Nick Kyrgios is shaking up the tennis world with his brash personality and healthy disregard for the stuffy conventions of his sport. His latest act, however, may have got him in hot water yet again…
The 27-year-old Australian, who just beat America’s Brandon Nakashima in the fourth round of the 2022 Wimbledon Championships men’s singles to progress to the quarterfinals, has caught the ire of reporters yet again for committing what many consider to be a disrespectful fashion faux pas.
The crime? Not wearing all white. The English tournament is famous for its strict dress code, which maintains that players dress “predominately in white” or “almost entirely in white”, a rule that dates back to the 1800s.
Kyrgios turned arrived and departed his match against Nakashima wearing an eye-catching pair of red Nike Air Jordan 1 Lows and a matching red Jordan baseball cap. While he did swap out the cap and sneakers for white replacements during the match itself, the fact he wore the red to the match and during his post-game interview apparently raised a few eyebrows.
It wasn’t the first time he’d veered outside the guidelines this tournament but one reporter wanted to make it an issue during Kyrgios’ post-match press conference, news.com.au reports.
Kyrgios was characteristically defiant, saying “I do what I want” and “keep doing you then champion” to the bolshy reporter, who – while raising some good points – was clearly just trying to get a rise out of Kyrgios, the same way reporters have been at his throat all tournament. To his credit, Kyrgios didn’t let it get to him.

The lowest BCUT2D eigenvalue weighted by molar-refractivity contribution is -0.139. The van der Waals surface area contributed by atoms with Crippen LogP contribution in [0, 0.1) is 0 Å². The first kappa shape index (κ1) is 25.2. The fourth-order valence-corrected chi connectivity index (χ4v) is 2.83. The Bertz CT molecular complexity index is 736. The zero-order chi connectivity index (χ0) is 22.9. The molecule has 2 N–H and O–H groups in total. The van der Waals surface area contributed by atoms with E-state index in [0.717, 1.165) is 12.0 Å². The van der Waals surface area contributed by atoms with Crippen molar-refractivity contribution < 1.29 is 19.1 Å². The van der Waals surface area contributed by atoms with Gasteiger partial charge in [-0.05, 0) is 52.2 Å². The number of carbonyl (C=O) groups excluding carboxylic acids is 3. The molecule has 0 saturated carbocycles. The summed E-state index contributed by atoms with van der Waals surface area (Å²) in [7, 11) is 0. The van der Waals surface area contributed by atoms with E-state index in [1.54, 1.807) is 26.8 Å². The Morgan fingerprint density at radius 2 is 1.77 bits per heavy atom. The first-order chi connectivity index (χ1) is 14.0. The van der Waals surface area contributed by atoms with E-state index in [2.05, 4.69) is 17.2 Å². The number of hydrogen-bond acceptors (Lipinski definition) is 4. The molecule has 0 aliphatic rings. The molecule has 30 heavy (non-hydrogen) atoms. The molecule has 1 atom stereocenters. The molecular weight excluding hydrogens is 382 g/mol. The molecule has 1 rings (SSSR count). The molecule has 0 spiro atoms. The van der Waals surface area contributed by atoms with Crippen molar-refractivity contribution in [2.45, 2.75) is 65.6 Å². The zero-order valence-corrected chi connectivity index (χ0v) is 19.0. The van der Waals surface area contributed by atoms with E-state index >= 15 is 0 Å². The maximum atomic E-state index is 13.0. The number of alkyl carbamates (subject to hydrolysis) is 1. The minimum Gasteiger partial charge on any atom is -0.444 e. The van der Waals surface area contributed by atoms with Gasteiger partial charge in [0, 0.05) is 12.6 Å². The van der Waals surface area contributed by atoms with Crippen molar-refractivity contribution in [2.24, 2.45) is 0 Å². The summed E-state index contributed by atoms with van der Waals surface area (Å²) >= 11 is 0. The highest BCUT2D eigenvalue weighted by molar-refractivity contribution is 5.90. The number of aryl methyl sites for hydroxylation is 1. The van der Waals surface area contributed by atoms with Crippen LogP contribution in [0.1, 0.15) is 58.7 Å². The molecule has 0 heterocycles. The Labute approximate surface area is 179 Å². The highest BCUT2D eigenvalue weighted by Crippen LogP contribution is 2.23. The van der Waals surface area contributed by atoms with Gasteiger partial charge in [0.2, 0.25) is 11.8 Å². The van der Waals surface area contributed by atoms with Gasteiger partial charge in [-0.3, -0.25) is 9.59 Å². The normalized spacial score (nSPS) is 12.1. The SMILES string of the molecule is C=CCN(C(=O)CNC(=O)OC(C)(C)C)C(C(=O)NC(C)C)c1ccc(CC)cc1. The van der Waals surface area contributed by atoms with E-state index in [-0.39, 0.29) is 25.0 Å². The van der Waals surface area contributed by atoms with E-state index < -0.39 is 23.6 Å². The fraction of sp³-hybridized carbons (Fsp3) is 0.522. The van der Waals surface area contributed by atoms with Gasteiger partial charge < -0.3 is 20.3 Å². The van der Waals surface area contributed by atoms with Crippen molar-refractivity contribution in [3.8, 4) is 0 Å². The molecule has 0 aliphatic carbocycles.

“Keep doing you then champion”: the way Kyrgios fails to get riled up by this line of questioning is a delight to watch pic.twitter.com/M6u6T94Wu0— Gavin Coote (@GavinCoote) July 4, 2022
Why do players at Wimbledon have to wear all white, though? Well, when the code was written in the 1880s, sweat stains were considered so improper and unsightly that it was decided that white should be worn to minimize their visibility, as sweat is more apparent on colourful clothing, Encyclopædia Britannica explains.
It’s by no means the only arcane tradition Wimbledon has, but it’s perhaps the most famous. It’s also a bit inconsistent – red caps and sneakers aren’t kosher, but sponsor’s logos (such as those on Novak Djokovic’s polo’s sleeves) are okay?
This is Kyrgios’ first major quarterfinal in 8 years – specifically, since Wimbledon 2014, where he beat then-world #1 Rafael Nadal in four sets to become the first male debutant to reach the Wimbledon quarterfinals since Florian Mayer in 2004.
Kyrgios goes up against Chile’s Cristian Garín next. If he beats Garín, he’ll almost certainly be facing Nadal in the semifinals, and then almost certainly face Djokovic in the finals. It won’t be easy, but Kyrgios could very well nab his first Grand Slam title.